The Ancient Library

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under Herodes Atticus at Athens, and subsequently travelled through Egypt, Greece, and Italy. The fame of his talents and acquirements was so great, that monuments were erected to his honor in several towns which he had visited.1 Shortly before his return, he was attacked by an illness which lasted thirteen years, but which, notwithstanding, did not prevent him from prosecuting his studies. He subsequently settled at Smyrna, and when this city was nearly destroyed by an earthquake in A.D. 178, he used his influence with the Emperor M. Aurelius Antoninus to induce him to assist in rebuilding the place. The Smyrneans showed their gratitude to Aristides by offering him various honors and distinc­tions, most of which he refused. He accepted only the office of priest of JEsculapius, which he held until his death, about A.D. 180.

The works of Aristides which have come down to us are fifty-five ora­tions and declamations (including those which were discovered by Morelli and Mai), and two treatises on rhetorical subjects, of little value, namely, irepl iroXiriKov \6yov, and Trcpl d</>eAoOs \6yov. Some of his orations are eulogies on the power of certain divinities ; others are panegyrics on towns, such as Smyrna, Cyzicus, Rome. One among them is a Panathe-naicus and an imitation of that of Isocrates. Others, again, treat of sub­jects connected with rhetoric and eloquence. The six orations called lepol \6yot are a sort of diary of his long illness and recovery, and he re­lates in them that he was frequently encouraged, by visions in his dreams, to cultivate rhetoric to the exclusion of all other studies. They have at­tracted considerable attention in modern times on account of the various stories they contain respecting the cures of the sick in temples, and on account of the apparent resemblance between these cures and those said to be effected by mesmerism.2 Aristides, as an orator, is much superior to the majority of sophists in his time, whose great and only ambition was to shine and make a momentary impression by extempore speeches, and a brilliant and dazzling style ; although it must be confessed that, in his panegyric orations, he himself often endeavors tu display as much brill­iancy of style as he can. On the whole, his manner of expression is brief and concise, but too frequently deficient in ease aiui clearness. His sentiments are often trivial, and spun out to an intolerable length, which leaves the reader nothing to think upon for himsblf. His orations remind us of a man who is fond of hearing himself talk. Notwithstanding these defects, however, Aristides is still unsurpassed by most of his contempo­raries. Several learned grammarians wrote commentaries on his ora­tions, from which the extant scholia are probably compilations.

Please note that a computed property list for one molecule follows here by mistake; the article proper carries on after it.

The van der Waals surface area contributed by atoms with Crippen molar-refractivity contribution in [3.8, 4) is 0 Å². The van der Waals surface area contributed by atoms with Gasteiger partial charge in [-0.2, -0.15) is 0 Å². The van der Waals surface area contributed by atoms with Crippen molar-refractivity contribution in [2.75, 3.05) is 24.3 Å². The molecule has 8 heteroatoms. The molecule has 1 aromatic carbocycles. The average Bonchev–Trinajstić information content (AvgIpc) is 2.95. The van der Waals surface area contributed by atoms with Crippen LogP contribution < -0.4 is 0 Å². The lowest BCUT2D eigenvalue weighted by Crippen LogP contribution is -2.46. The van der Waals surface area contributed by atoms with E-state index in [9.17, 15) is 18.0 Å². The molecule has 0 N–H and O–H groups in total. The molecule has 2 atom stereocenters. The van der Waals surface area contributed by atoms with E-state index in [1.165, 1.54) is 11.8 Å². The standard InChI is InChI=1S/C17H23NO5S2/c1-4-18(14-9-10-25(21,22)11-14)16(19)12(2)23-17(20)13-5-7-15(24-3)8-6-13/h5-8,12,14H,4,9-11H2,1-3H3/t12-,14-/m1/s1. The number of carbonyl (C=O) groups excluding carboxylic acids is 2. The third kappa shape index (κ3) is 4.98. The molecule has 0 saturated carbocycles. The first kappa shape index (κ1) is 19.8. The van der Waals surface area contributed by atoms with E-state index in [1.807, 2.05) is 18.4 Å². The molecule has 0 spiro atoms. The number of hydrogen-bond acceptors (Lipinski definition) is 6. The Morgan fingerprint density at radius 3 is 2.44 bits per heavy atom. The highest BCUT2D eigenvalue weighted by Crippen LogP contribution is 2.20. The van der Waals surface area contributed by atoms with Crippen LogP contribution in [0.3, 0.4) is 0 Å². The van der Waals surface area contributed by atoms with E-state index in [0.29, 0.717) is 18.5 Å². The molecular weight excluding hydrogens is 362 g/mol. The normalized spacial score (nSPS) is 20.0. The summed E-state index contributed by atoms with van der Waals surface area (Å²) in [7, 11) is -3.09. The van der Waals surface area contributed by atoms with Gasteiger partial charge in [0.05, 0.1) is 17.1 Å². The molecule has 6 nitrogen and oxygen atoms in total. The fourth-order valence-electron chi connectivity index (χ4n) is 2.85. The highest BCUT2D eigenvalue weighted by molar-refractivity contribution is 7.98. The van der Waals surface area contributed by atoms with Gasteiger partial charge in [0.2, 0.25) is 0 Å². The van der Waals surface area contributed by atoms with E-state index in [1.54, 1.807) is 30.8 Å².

The first edition of the orations of Aristides (fifty-three in number) is that published at Florence, 1517, fol. A better edition, with some of the Greek scholia, is that of Jebb, Oxford, 1722, 2 vols, 4to. Manv corrections of the text of this edition are contained in Reiske's Animadversiones in Auctores Grcecos, vol. iii. Morelli published, in 1~H, the oration n-pbs AeTrnVrj^ vrrep areAeia?, which he had discovered in a Venetian MS. It was afterward edited again by F. A. Wolf, in his edition of Demosthenes's oration against Leptines, Halle, 1789 ; and by Grauert, in his Declamationes Leptinea, Bonn, 1827, 8vo. This edition of Grauert contains also an oration, 7rpb<? Ar^on-fle'i/^ Trepl dreAeuxs, which had been discovered by Mai, and published in his Nova Collect. Script. Vet., vol. i., p. 3.

1 Aristid,, Orat. JEgypt.,ii., p. 331, seqq. 2 Thorlacius, Opusc., ii., p. 129, seqq.

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